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16 Days of Activism

Our Stories for Change is a lived experience art exhibition for the 16 Days of Activism at Deakin University. The exhibit displays artworks created by women in our community who have been impacted by sexual and family violence.

Each year, from 25 November to 10 December, World Human Rights Day, the 16 Days of Activism campaign calls for action against one of the world’s most persistent violations of human rights – violence against women.

During the 16 Days of Activism, people around the world will unite to raise awareness about gender-based violence, challenge discriminatory attitudes and call for improved laws and services to end violence against women for good.

The Walk against Family Violence (WAFV) takes place on Friday 25 November each year in Geelong, to take a stand on preventing violence against women. Show your support for victim-survivors and help send a message across Victoria that family violence and violence against women is never okay by attending a walk and stepping out in orange.


Our Stories for Change Art Exhibition

Meli and the Sexual Assault & Family Violence Centre, in partnership with the Barwon Area Integrated Family Violence Committee and their member support service organisations, came together to run two art workshops in November, for women who had experienced family and/or sexual violence.

Nineteen women who took part in the first the workshop, led by Victorian artist Jasmine Mansbridge, each creating something true to themselves and their lived experience.

The pieces, alongside an artwork created in a second workshop run by Wathaurong, make up Our Stories for Change Lived Experience art exhibition which launched at Deakin Waterfront on 29 November.

There are stories of darkness, of coming into the light, there are also stories of hope for the future.

Community, Strength, Unity & Challenge by Wathaurong Women

“Bunjil – represents the spirit of Wathaurong land – I felt like he took care of me and my family and supported me through the strength I found in my community.”

“Without my community, Wathaurong, we would not be able to achieve what we have.”

“Wathaurong wraps around us and are a holistic support (physical, emotional, and spiritual) – this has made me and my family strong today.”

“Weaving of wounds.”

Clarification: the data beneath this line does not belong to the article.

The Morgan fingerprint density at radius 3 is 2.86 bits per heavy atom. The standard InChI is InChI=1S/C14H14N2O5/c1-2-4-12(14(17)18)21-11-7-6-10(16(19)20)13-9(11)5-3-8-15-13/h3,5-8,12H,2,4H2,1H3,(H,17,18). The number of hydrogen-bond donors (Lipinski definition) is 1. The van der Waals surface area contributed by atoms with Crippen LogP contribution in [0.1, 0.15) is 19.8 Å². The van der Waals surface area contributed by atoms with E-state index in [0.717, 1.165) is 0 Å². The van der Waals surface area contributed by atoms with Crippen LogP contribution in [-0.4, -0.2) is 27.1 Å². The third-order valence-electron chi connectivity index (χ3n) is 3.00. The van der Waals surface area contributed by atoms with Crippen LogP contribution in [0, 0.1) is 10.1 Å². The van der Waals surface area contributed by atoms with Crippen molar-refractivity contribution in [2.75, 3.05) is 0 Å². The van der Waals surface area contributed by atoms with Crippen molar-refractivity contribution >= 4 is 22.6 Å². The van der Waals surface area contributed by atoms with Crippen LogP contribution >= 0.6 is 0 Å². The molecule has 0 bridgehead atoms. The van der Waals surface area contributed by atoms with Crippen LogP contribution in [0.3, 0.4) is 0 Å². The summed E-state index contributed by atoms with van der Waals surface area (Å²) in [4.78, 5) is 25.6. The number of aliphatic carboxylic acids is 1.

“The support was invaluable – I was able to realise that it wasn’t my fault, and I was not alone or judged.”

“Family violence can happen to anyone – there is no judgement, only support.”

“The Circle – representing arms around the people who need it – this is a symbol of support without judgement, for family, friends and community.”

“We’re all here to embrace and support one another.”

“I find it a challenge to have a different more positive mindset, a challenge to find my boundaries, a challenge to accept what I have been through – it doesn’t mean it’s a negative thing but its more that I am proud of myself to keep challenging myself to find my peace.”

Vibrancy by Anonymous

The artist’s practice started with a flow of paintbrush movements, a rhythmical stream of images and memories to help form the foundation of her piece.

She was drawn to building up multiple layers on the canvas, reflecting “light” back into her work.

The warmth of the colours felt comforting and calming to her. The colours gently revealed themselves to depict the horizon. The horizon reflects the love and lightness of her children. The memories that have passed, the darker memories that are now distant and the stronger energies that shine through.

The work manifests itself in multiple textures, the hidden element of the sun, the strength of its rays bringing warmth and comfort. Memories now flood the artwork and provide movement. The movement of running, playfulness and letting go. Letting dreams become a reality.

Her children are depicted as vibrant beings in this piece, but they are also fragile. It’s this fragility that makes her family a stronger unit. Her strength and the strength of her children are her driving force.

“The Circle – representing arms around the people who need it – this is a symbol of support without judgement, for family, friends and community.”

“We’re all here to embrace and support one another.”

“I find it a challenge to have a different more positive mindset, a challenge to find my boundaries, a challenge to accept what I have been through – it doesn’t mean it’s a negative thing but its more that I am proud of myself to keep challenging myself to find my peace.”

Out of Oppression by LCS

Artist has not given permission for artwork description to be published.

Lock You In by Dannie

In this piece, Dannie takes us on a very personal journey of her own struggles with power.

The dark tones draw you in to her struggles with authority, the legal system, her isolation and the feeling of being trapped and controlled. She sees herself being towered over by power. Power that is bigger than her, a force she has no way of being free from.

She tries to make progress as she reaches out to the light, but feels like she is being pulled back into the darkness of fear and control.

The bars in the piece reflect the biased opinions that have been formed by people who are in positions of power. Locking you in. The light in the piece is about finding your own power, finding the light, being brave and giving women the opportunity to give their children a voice.

Ascension by Tia

Artist has not given permission for artwork description to be published.

Reclaiming Her Voice by Anonymous

The artist’s piece is a reflection of her desire to be free of control.

She has created the work to reclaim her own voice and her independence.

Her work is divided into two forms. The lower part of her work depicts the feeling of being trapped, being overwhelmed by the control of others. The wires express a dominating presence, holding back progress.  The entanglement of the lines seeks to imprison free thinking and free actions. A puppet master who is holding the strings and dictating the next move.